5 Things to Do in Ireland

5 Things to Do in Ireland
Outdoor enthusiasts will be in heaven upon arriving in Ireland. There is no shortage of outdoor activities to keep you entertained as you travel from one end of the country to the other. Spend the day hiking through bog fields and heather. Relax over a pint of Guinness and a home-cooked meal in a local pub. Thankfully, most of Ireland remains untouched by development and offers dramatic coastline, national parks and rugged wilderness.

Surf the West Coast of Ireland

Surfing may not be the first thing you associate with Ireland, but the West Coast of Ireland offers some of the best surf breaks in Europe. Although the water can be chilly, the combination of dramatic coastline and uncrowded beaches make this a wonderful place to surf. Most of the action can be found in County Sligo, Mayo and Donegal. In Donegal, head to Rossnowlag, Bundoran and Dungloe. The surf is typically "up" in Strandhill and Easky in County Silgo and Achill Island in County Mayo. In all of these locations, you will find surf schools offering lessons and equipment rental. The best times for surfing are September (when the water is the warmest) and October. More information can be found online at www.surfingireland.com.

Bike in Connemara

The magical and relatively unknown area of Connemara--west of Galway--is a great biking destination. With a pub and a bed and breakfast located around every corner, it's very easy to meander from one place to another. The terrain is relatively flat, and your route will take you through the colorful villages of Clifden and Roundstone. You'll go past historic monuments such as Kylemore Abbey and around the famous Killary Harbor.

Fish the River Shannon

With over 7,000 miles of riverbank and 3,000 miles of coastline, fishing is a popular pastime in Ireland. This small country has some of the most lightly fished fresh waters in Europe. Choose from coarse fishing, sea fishing, pike fishing, trout fly fishing and sea trout fishing. The River Shannon is the longest river in Ireland and offers some of the country's best fishing.

Hike in County Kerry

Rolling green hills, rocky mountains, national parks and miles of coastline makes County Kerry a hiker's paradise. Killarney National Park--located in Killarney--offers leisurely strolls through woodland or more challenging mountain ascents such as Torrc Mountain. The trail will take you past a waterfall and then continue up to the summit where you will have sweeping views over Killarney. Another option is to hike the Old Kenmare Road from Killarney to Kenmare. If you are looking for something more difficult then consider climbing Mount Carrantuohil (Ireland's highest peak) or Mount Brandon.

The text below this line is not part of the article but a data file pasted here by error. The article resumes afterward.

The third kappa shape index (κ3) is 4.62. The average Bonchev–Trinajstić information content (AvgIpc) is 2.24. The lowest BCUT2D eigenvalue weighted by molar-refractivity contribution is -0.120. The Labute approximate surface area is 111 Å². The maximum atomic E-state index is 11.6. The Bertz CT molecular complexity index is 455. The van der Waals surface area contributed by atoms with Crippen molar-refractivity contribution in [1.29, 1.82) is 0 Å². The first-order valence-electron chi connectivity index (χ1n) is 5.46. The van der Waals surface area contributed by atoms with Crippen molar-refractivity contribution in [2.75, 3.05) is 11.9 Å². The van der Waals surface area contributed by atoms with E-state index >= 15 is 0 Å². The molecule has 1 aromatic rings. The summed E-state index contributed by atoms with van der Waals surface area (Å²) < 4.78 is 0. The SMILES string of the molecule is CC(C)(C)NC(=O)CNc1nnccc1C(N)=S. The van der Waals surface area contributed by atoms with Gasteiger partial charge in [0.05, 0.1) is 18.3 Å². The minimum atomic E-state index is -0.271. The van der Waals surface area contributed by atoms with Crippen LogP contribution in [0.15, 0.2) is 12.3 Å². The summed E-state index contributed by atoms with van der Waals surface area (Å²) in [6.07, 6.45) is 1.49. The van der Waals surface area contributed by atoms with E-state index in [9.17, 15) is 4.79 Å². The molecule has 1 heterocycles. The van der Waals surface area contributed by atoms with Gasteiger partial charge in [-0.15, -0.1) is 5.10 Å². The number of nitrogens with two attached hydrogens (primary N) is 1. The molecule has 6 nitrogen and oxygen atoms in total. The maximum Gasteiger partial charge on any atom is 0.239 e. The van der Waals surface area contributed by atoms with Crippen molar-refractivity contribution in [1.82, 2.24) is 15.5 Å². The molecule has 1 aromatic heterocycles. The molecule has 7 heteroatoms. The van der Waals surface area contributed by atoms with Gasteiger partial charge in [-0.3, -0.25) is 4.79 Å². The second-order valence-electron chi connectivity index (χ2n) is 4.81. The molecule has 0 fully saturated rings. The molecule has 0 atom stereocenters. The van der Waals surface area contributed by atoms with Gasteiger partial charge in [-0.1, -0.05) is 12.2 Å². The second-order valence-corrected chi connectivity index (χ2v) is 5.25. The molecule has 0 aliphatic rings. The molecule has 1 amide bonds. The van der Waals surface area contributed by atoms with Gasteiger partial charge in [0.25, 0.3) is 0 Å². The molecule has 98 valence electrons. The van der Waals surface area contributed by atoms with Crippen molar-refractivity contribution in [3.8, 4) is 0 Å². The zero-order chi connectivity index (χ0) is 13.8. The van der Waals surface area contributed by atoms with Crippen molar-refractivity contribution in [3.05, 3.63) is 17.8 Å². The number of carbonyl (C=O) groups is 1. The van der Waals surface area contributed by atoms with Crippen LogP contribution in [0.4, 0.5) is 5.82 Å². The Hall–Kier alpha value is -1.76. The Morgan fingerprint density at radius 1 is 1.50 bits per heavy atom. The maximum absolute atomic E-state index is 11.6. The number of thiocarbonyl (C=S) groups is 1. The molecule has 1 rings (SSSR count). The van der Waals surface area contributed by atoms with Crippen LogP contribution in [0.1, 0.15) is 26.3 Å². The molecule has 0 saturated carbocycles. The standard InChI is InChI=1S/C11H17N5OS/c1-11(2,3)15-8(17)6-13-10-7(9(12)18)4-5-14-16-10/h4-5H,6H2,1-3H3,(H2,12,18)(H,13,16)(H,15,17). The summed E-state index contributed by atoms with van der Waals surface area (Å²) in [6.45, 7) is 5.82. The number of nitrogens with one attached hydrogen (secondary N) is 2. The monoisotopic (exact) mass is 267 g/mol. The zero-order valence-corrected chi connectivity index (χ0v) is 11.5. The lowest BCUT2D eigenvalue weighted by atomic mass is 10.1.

If time is no object, then hike The Kerry Way. It's the longest long distance path in Ireland, and it incorporates some of Ireland's most dramatic scenery. This route takes about ten days; it starts and ends in Killarney . More information can be found online at www.walkireland.ie.

Golfing in County Kerry

Ireland offers some of the best golf courses in the world. Out of an estimated 150 top-quality links courses in the world, 39 of them are situated in Ireland. Not surprisingly, these courses are located in some of the most scenic parts of the country where golfers can enjoy unparalleled views across craggy mountains and beautiful coastline. The challenging natural terrain and unpredictable weather adds to the excitement. Famous courses include Ballybunion in County Kerry where President Bill Clinton chose to play golf during his 1999 trip to Ireland. The views from the Old Head Golf Links in Kinsale and Killarney Golf and Fishing Club are perhaps the best in the country. More information can be found online at the Golfing Union of Ireland at www.gui.ie.

Article Written By Alexandra Pallut

Alexandra Pallut is a travel, health and fitness writer based in Steamboat Springs, Colo. She has been writing her way around the world since 2008 and currently works with Ruba.com. Pallut graduated with a degree in English literature and French language from Lancaster University in Great Britain.

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